Plain sailing for Suffolk yacht firms

BOUYANT marine industry in Suffolk is sailing a smooth course through the economic slowdown, according to figures released today.Revenues in the East of England's leisure marine industry increased in 2002, rising by 8.

BOUYANT marine industry in Suffolk is sailing a smooth course through the economic slowdown, according to figures released today.

Revenues in the East of England's leisure marine industry increased in 2002, rising by 8.2pc over the previous year, says the British Marine Federation.

The good news, as the Schroders London Boat Show opened at Earls Court, is confirmed by one of Suffolk's best-known boat yards, Oyster Marine based in Ipswich.

Marketing director Liz Whitman said: "It would be foolhardy to say that business is booming but I can say our order books are full for the next two years. A lot of people out there seem to want to buy yachts."


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Oyster Marine, which celebrates its 30th birthday this year, employs 500 people in two boatyards in Norfolk, one in Southampton and one in New Zealand.

The cost of their custom-built luxury vessels range from £400,000 to several million.

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Recent figures confirm growth took 2002 revenues to a record £239.4m, even as the slowdown in the global economy hit many other industries and sectors.

Companies within the marine industry appeared to cope well with the current economic pressures and even marine manufacturers and exporters thrived in 2002.

This paints a picture of a sector which contrasts starkly with announcements last month by the Confederation of British Industry that Britain's manufacturing sector was heading towards recession.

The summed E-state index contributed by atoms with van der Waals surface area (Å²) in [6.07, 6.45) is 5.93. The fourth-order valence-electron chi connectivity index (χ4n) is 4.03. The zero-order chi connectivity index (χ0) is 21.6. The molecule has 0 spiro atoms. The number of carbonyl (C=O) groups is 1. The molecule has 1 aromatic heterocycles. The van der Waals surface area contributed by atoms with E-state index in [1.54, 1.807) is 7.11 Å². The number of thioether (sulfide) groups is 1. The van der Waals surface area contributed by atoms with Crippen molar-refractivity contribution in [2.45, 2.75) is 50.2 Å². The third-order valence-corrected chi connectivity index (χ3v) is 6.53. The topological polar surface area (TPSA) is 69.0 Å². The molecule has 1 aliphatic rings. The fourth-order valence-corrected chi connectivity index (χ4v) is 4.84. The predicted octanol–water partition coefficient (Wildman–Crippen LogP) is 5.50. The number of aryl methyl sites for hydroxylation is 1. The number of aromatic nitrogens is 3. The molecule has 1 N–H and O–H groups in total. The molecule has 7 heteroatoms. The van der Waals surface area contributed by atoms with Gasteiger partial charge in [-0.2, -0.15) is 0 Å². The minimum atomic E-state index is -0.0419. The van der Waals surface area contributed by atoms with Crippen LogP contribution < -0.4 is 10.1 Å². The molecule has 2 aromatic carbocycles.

John Clarke, chief executive of the British Marine Federation, said: "The British leisure marine industry, which is particularly large in the East of England, is going from strength to strength. The rising revenues and strong export figures make it an important industry to the country as a whole.

"The high quality, design and innovation of the country's marine products are renowned the world over, enabling UK operators to achieve consistently good results, even in adverse conditions."

Mr Clarke expects the industry to continue to perform well, and he added: "Today's figures also show that growing numbers of people are employed in leisure marine-related businesses: 5428 people in the East of England worked in the industry in 2002, an increase of 18.3pc over the 2001 figure.

Mr Clarke added: "Boating and marine-related activities are becoming more and more popular in terms of both employment and pastimes. As more people realise how easy it is to get into boating and as many high-profile figures like Ellen MacArthur and Ben Ainslie enjoy frequent successes, we can only presume the industry will continue to thrive."

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